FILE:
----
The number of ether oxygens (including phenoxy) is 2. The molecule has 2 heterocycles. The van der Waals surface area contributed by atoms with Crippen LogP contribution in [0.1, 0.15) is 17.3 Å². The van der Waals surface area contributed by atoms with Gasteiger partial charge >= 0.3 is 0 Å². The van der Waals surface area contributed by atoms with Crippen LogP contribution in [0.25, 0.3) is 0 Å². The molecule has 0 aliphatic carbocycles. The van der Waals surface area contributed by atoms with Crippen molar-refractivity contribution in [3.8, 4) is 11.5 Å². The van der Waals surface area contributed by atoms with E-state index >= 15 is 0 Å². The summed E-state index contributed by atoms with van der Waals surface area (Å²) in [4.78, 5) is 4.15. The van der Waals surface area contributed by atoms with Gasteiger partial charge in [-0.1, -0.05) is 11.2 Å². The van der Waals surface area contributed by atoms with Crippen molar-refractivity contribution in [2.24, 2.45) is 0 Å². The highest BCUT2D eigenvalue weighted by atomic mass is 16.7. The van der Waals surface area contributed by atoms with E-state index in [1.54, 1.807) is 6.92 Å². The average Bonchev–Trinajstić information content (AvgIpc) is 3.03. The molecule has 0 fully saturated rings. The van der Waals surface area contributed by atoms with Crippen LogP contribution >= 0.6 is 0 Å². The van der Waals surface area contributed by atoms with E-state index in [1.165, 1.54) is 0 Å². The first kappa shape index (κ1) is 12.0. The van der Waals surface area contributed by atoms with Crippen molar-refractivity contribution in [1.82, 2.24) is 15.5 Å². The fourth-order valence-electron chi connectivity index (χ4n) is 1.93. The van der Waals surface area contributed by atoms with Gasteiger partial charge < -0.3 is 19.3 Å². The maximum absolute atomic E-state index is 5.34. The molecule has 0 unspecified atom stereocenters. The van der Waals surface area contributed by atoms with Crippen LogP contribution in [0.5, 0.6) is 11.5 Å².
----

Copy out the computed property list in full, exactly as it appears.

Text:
The number of ether oxygens (including phenoxy) is 2. The molecule has 2 heterocycles. The van der Waals surface area contributed by atoms with Crippen LogP contribution in [0.1, 0.15) is 17.3 Å². The van der Waals surface area contributed by atoms with Gasteiger partial charge >= 0.3 is 0 Å². The van der Waals surface area contributed by atoms with Crippen LogP contribution in [0.25, 0.3) is 0 Å². The molecule has 0 aliphatic carbocycles. The van der Waals surface area contributed by atoms with Crippen molar-refractivity contribution in [3.8, 4) is 11.5 Å². The van der Waals surface area contributed by atoms with E-state index >= 15 is 0 Å². The summed E-state index contributed by atoms with van der Waals surface area (Å²) in [4.78, 5) is 4.15. The van der Waals surface area contributed by atoms with Gasteiger partial charge in [-0.1, -0.05) is 11.2 Å². The van der Waals surface area contributed by atoms with Crippen molar-refractivity contribution in [2.24, 2.45) is 0 Å². The highest BCUT2D eigenvalue weighted by atomic mass is 16.7. The van der Waals surface area contributed by atoms with E-state index in [1.54, 1.807) is 6.92 Å². The average Bonchev–Trinajstić information content (AvgIpc) is 3.03. The molecule has 0 fully saturated rings. The van der Waals surface area contributed by atoms with Crippen LogP contribution >= 0.6 is 0 Å². The van der Waals surface area contributed by atoms with E-state index in [1.165, 1.54) is 0 Å². The first kappa shape index (κ1) is 12.0. The van der Waals surface area contributed by atoms with Crippen molar-refractivity contribution in [1.82, 2.24) is 15.5 Å². The fourth-order valence-electron chi connectivity index (χ4n) is 1.93. The van der Waals surface area contributed by atoms with Gasteiger partial charge < -0.3 is 19.3 Å². The maximum absolute atomic E-state index is 5.34. The molecule has 0 unspecified atom stereocenters. The van der Waals surface area contributed by atoms with Crippen LogP contribution in [0.5, 0.6) is 11.5 Å².